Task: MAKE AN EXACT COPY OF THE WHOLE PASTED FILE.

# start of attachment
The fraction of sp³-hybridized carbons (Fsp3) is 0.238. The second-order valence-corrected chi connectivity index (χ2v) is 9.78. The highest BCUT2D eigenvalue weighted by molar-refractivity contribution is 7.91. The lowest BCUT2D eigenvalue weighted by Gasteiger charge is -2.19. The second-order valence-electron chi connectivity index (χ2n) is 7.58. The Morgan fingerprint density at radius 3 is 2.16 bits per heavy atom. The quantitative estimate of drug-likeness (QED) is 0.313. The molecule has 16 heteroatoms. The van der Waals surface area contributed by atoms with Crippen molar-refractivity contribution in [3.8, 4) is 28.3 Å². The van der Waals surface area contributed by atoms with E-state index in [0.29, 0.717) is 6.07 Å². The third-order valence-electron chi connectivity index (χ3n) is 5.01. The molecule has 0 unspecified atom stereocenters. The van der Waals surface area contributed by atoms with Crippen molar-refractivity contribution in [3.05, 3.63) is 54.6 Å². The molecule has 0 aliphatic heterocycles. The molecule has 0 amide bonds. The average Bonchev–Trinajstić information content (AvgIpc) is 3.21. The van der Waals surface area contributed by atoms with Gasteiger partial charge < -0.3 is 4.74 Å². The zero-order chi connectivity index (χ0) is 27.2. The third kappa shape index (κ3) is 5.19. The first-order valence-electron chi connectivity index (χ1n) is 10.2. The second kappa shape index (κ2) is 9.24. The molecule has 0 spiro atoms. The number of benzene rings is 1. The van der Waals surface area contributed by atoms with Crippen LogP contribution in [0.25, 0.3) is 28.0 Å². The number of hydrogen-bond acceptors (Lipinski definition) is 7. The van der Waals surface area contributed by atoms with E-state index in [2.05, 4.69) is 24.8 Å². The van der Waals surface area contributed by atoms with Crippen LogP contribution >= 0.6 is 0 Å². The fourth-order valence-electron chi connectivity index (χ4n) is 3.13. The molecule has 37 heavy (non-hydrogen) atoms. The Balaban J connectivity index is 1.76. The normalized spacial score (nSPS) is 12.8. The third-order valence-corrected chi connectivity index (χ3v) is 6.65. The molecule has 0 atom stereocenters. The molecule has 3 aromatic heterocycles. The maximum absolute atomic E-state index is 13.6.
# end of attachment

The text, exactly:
The fraction of sp³-hybridized carbons (Fsp3) is 0.238. The second-order valence-corrected chi connectivity index (χ2v) is 9.78. The highest BCUT2D eigenvalue weighted by molar-refractivity contribution is 7.91. The lowest BCUT2D eigenvalue weighted by Gasteiger charge is -2.19. The second-order valence-electron chi connectivity index (χ2n) is 7.58. The Morgan fingerprint density at radius 3 is 2.16 bits per heavy atom. The quantitative estimate of drug-likeness (QED) is 0.313. The molecule has 16 heteroatoms. The van der Waals surface area contributed by atoms with Crippen molar-refractivity contribution in [3.8, 4) is 28.3 Å². The van der Waals surface area contributed by atoms with E-state index in [0.29, 0.717) is 6.07 Å². The third-order valence-electron chi connectivity index (χ3n) is 5.01. The molecule has 0 unspecified atom stereocenters. The van der Waals surface area contributed by atoms with Crippen molar-refractivity contribution in [3.05, 3.63) is 54.6 Å². The molecule has 0 aliphatic heterocycles. The molecule has 0 amide bonds. The average Bonchev–Trinajstić information content (AvgIpc) is 3.21. The van der Waals surface area contributed by atoms with Gasteiger partial charge < -0.3 is 4.74 Å². The zero-order chi connectivity index (χ0) is 27.2. The third kappa shape index (κ3) is 5.19. The first-order valence-electron chi connectivity index (χ1n) is 10.2. The second kappa shape index (κ2) is 9.24. The molecule has 0 spiro atoms. The number of benzene rings is 1. The van der Waals surface area contributed by atoms with Crippen LogP contribution in [0.25, 0.3) is 28.0 Å². The number of hydrogen-bond acceptors (Lipinski definition) is 7. The van der Waals surface area contributed by atoms with E-state index in [2.05, 4.69) is 24.8 Å². The van der Waals surface area contributed by atoms with Crippen LogP contribution >= 0.6 is 0 Å². The fourth-order valence-electron chi connectivity index (χ4n) is 3.13. The molecule has 37 heavy (non-hydrogen) atoms. The Balaban J connectivity index is 1.76. The normalized spacial score (nSPS) is 12.8. The third-order valence-corrected chi connectivity index (χ3v) is 6.65. The molecule has 0 atom stereocenters. The molecule has 3 aromatic heterocycles. The maximum absolute atomic E-state index is 13.6.